Marías (Dark Back of Time, 2001, etc.) exhaustively analyzes a “reasonably famous” operatic tenor’s inchoate infatuation with a married woman he scarcely knows.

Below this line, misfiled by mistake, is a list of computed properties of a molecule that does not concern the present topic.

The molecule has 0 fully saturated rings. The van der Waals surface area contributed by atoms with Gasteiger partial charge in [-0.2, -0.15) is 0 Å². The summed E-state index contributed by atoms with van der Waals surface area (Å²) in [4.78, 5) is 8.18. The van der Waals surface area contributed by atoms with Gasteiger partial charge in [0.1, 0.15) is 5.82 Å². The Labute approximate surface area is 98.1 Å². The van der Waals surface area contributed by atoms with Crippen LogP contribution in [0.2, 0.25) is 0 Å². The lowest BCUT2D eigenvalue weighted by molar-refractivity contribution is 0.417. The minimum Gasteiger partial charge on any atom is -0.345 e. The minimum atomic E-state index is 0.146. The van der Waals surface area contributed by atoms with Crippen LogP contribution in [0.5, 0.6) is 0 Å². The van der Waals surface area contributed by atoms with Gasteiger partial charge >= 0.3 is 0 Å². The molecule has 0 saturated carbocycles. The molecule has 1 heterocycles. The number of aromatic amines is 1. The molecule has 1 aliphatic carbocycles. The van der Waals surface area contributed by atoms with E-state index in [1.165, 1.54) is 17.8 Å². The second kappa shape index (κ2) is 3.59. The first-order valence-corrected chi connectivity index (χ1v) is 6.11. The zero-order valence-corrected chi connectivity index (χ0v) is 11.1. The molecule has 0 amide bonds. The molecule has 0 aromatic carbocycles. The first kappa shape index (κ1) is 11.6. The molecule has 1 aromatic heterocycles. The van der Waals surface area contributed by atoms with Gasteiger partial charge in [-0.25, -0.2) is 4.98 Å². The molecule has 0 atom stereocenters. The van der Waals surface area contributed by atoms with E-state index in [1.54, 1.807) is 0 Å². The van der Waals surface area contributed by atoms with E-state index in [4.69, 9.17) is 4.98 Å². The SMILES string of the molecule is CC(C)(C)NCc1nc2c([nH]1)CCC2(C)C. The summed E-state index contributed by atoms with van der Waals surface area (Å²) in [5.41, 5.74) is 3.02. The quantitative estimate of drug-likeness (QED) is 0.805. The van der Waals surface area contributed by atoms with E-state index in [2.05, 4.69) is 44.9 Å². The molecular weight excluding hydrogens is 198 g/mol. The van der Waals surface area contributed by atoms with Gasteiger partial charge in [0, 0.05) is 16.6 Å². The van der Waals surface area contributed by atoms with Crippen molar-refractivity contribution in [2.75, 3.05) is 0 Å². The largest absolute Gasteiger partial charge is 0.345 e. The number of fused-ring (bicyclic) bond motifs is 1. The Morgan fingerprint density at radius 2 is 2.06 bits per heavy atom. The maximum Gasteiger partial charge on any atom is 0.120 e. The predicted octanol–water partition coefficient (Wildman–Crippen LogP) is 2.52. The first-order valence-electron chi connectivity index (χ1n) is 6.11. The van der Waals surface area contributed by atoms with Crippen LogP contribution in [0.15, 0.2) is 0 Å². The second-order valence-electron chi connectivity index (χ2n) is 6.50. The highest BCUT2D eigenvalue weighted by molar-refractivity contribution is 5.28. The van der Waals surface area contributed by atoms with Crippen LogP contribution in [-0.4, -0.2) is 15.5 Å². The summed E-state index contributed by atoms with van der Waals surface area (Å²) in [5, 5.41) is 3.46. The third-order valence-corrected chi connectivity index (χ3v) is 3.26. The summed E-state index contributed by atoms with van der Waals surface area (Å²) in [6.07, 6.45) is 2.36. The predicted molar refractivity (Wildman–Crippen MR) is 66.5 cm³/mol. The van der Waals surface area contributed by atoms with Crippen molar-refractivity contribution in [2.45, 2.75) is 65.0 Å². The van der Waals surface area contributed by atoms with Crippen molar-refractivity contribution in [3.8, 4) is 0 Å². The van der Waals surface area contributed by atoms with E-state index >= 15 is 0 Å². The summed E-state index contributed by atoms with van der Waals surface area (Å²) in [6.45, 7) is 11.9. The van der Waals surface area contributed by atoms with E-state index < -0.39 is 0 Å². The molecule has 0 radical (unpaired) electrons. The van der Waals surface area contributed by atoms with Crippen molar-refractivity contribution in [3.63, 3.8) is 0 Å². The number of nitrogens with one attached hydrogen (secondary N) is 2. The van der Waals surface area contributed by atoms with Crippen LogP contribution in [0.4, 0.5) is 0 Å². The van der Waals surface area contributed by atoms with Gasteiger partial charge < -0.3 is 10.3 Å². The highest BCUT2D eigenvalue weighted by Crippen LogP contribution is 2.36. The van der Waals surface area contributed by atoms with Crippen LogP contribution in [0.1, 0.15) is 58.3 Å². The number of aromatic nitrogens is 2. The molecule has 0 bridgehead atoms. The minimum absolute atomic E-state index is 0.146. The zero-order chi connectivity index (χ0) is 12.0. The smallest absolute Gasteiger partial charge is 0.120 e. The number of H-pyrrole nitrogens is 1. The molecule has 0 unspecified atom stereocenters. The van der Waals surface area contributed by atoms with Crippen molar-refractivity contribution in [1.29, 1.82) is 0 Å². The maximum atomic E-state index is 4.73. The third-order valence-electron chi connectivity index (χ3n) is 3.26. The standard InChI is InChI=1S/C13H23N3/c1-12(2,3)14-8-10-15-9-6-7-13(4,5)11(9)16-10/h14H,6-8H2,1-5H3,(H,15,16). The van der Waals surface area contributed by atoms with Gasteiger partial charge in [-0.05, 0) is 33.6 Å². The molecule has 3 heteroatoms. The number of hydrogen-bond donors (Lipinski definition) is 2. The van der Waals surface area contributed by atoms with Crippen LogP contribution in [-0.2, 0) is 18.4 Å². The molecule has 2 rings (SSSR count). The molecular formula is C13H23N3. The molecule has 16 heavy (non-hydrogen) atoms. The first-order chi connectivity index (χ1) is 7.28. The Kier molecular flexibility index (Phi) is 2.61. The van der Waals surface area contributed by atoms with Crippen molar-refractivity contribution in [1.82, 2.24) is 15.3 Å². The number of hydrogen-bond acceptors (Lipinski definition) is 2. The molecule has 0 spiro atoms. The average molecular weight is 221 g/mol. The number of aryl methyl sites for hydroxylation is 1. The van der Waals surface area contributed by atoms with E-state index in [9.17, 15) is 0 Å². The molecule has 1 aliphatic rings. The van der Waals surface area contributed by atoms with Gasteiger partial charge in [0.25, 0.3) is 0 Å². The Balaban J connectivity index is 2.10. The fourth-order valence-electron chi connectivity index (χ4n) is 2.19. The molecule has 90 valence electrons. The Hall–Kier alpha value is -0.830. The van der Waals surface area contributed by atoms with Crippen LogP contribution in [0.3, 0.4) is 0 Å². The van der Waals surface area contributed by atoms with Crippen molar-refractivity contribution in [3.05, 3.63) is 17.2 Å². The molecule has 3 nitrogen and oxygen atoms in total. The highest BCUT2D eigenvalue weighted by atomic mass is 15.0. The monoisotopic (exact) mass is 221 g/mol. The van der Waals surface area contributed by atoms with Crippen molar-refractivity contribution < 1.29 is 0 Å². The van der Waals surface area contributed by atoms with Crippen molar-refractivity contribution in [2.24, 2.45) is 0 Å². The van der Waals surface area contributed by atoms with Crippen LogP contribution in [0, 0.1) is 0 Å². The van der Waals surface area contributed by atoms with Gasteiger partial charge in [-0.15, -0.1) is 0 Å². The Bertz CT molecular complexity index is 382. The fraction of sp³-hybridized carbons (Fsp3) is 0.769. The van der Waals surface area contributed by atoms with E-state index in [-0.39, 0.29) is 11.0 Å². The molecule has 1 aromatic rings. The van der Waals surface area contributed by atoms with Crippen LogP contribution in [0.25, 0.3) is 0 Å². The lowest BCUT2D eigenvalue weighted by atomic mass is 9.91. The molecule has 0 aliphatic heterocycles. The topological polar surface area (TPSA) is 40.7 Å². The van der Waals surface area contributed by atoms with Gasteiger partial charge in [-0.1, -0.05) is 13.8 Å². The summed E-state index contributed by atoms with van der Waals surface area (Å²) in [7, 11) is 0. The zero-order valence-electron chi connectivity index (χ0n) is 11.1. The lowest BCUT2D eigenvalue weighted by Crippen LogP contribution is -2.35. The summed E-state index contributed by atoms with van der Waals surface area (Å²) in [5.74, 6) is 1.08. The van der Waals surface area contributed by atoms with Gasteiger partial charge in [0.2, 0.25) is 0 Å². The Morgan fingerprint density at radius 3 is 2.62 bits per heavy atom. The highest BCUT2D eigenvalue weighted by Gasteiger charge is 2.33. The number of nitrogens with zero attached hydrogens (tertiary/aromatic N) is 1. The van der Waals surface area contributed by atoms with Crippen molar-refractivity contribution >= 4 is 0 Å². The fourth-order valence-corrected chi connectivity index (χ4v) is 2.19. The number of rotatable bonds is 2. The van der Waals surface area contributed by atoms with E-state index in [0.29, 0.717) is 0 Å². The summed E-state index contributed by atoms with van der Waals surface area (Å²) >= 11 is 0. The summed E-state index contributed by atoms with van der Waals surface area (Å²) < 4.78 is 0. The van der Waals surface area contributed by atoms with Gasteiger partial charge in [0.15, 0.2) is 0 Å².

This Spanish author’s previously untranslated early (1986) novel finds its unnamed narrator—essentially oblivious to ironic contrasts between the vibrant roles he sings and the passionate commitments he only considers—recounting in subdued tones his “friendship” with Natalia Manur, along with tense encounters with her proprietary husband: a Flemish banker whose own passions dangerously exceed those of his would-be rival. Is the “man of feeling” the putative lover who anticipates and recollects, without experiencing or the conventional man who accepts the risks and demands of his “feeling”? It’s a resonant enigma, deftly explored in an elusive text that’s a revealing introduction to and gloss on Marías’s richer, even more puzzling subsequent fiction.